jlmaccal at ucalgary.ca
Fri Jan 11 04:16:35 CET 2002
On Thu, 10 Jan 2002, Erik Lindahl wrote:
> On Thu, 10 Jan 2002, K.A.Feenstra wrote:
> > Justin MacCallum wrote:
> > >
> > > I looked into some automatic documentation tools. The most promising one
> > > is called doxygen (www.doxygen.org). It extracts all functions, global
> > > variables, enums, and structs from the source code and makes nice
> > > cross-linked web pages. It will also extract specially formatted comments
> > > from the source and incorperate them into the web page. The comment
> > > format is relatively unobtrusive. I would be willing to convert the
> > > existing comments to doxygen format, as well as host the documentation as
> > > long as that isn't a problem with any other developers, and as long as
> > > they would be willing to use the new format when updating or adding
> > > comments.
> > That sounds like a splendid idea. Could you give a short example of how
> > comments would have to be formatted? Just so we can get an idea of how
> > much work that would be. If it is too involved (I've seen some examples
> > of similar systems, which are in practice absolutely unworkable), it
> > would probably not be worth wile, since nobody will make the effort...
> I've been thinking about how to document stuff for quite a while too.
> One of our main problems isn't the documentation, though, but the
> very dirty and cross-dependent architecture of the source,partly due
> to the fortran heritage. My only concern is that we should stick to tools
> with a GPL license, or at least completely free ones.
I just checked on doxygen is GPL'ed. I ran the program over the CVS tree
as-is. You can check out the results at
moose.bio.ucalgary.ca/~justin/devel/devel-doc/index.html. I also whipped
up a really quick page that shows how to format the comments for doxygen
to work. I don't think that it would take me long to reformat the existing
comments. Probably only a couple of days at most. Then as things change
or are added, the new format can be used.
> I think our best bet is to separate this into two task:
> 1. Change the architecture of the code and make a nice & well-documented
> layout for the future. This takes time, but I've started doing it.
> 2. Document the code we have now, with the aim of making it more useable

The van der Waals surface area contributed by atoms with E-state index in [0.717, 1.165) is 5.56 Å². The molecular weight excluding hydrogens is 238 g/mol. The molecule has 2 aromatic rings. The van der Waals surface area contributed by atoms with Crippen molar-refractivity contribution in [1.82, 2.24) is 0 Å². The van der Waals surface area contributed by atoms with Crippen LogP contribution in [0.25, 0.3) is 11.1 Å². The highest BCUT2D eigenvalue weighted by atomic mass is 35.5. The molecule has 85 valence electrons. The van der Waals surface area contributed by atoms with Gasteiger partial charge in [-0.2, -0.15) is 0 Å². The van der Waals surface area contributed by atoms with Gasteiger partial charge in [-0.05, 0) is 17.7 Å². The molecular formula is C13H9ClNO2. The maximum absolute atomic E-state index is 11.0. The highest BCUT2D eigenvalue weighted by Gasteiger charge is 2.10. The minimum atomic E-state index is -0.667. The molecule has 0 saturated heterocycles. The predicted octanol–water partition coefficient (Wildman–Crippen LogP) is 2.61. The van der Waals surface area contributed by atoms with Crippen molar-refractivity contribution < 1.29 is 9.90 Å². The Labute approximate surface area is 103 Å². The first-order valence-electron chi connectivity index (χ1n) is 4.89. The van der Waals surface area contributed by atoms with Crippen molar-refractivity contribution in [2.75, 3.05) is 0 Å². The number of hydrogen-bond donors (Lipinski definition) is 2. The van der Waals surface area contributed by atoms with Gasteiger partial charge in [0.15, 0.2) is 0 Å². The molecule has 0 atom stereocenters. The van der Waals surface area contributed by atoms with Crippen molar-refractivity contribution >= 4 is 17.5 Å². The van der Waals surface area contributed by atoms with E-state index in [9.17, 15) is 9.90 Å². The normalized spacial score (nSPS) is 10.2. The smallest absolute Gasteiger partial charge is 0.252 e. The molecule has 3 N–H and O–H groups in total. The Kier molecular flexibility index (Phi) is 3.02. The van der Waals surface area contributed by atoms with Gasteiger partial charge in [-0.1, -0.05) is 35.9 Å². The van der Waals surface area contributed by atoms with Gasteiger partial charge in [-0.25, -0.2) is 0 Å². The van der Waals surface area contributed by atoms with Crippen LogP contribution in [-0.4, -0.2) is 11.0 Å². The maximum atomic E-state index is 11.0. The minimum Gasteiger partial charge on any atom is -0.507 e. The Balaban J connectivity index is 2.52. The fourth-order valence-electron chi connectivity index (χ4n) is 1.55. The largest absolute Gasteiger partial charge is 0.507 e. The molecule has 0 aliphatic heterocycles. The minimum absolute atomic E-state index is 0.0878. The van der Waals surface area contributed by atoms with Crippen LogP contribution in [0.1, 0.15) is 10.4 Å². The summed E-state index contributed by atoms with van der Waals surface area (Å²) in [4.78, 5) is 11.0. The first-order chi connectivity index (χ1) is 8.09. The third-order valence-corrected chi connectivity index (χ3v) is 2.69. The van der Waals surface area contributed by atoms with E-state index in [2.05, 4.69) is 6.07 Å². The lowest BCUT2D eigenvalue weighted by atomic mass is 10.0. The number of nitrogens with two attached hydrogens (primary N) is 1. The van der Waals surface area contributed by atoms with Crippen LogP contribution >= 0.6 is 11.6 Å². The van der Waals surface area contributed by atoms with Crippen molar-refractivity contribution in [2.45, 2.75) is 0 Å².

> rather than rewriting things.
> > > I also plan to produce some how-to/tutorial pages for developers. For the
> > > first one, I want to put some answers to questions I had when I was just
> > > starting out. Things like how to add a new program to the makefile, how
> > > to compile for debugging, how to debug MPI, etc. This could probably even
> > > go into the developer FAQ. I'd also like to produce a document to help
> > > people getting starting writing analysis programs. We need this for our
> > > group anyway.
> Wonderful! I'd just love some help :-)
> I can give you access to the normal gromacs website so you can implement
> it there - of course you can also keep a local copy, but I think it's a
> good idea to have all our web material in one main gromacs.org site, so we
> can move it just by tarring the entire tree or even mirror the entire
> site. I'll send you the access stuff.
That sounds good, although if you look at my homepage, you'll see that I'm
not much of an html jockey. I also don't know what the timeframe for any
of that is. Hopefully in the next few months, but I have been known to
take longer than I say to do things :)
> I might as well share some of the thoughts David & I have been exchanging:
> There are two serious problems with the present layout of the code. First,
> there is no separating between internal utility routines and more or less
> external interfaces that could be used e.g. in utility programs. A prime
> example is the input/output of trajectories; you actually only need 3-4
> functions, but in the include directory there are probably 50 declarations
> or so, most of which shouldn't be visible to the causual user.
I agree, the shear number of include files, functions, and structures is a
little bit overwhelming.
> The other problem is that "everything depends on everything" - there are
> no modules, and when you change one declaration it will probably have to
> be altered in 10-20 additional places. This makes it very hard to debug
> and test things, not to talk about the difficulty of understanding the
> I've started to design modules, beginning with core things like
> neighborlists, neighborsearching and force calculation. We will stick to
> C (rather than C++), but still use the type of module interface common
> in object-oriented languages. Each functionality (like e.g.
> neighborsearching or the pull code) should ideally have one source file
> (or a couple if they are VERY large) and one header file with the
> EXTERNAL DECLARATIONS ONLY - very well documented. Each such module should
> only depend on a well defined small set of submodules.
> An important lesson in this context is that it often pays to duplicate
> code; rather than having a complicated general routine to calculate simple
> things like center-of-mass it might be better to have a simple routine
> internally in a module - that way you avoid unnecessary dependencies.
That also makes a lot of sense.
> This does mean some work, but in the long run it will make things 10 times
> faster to test and much easier to understand. And the code will be useable
> as a general library. However, it also means that we should not spend too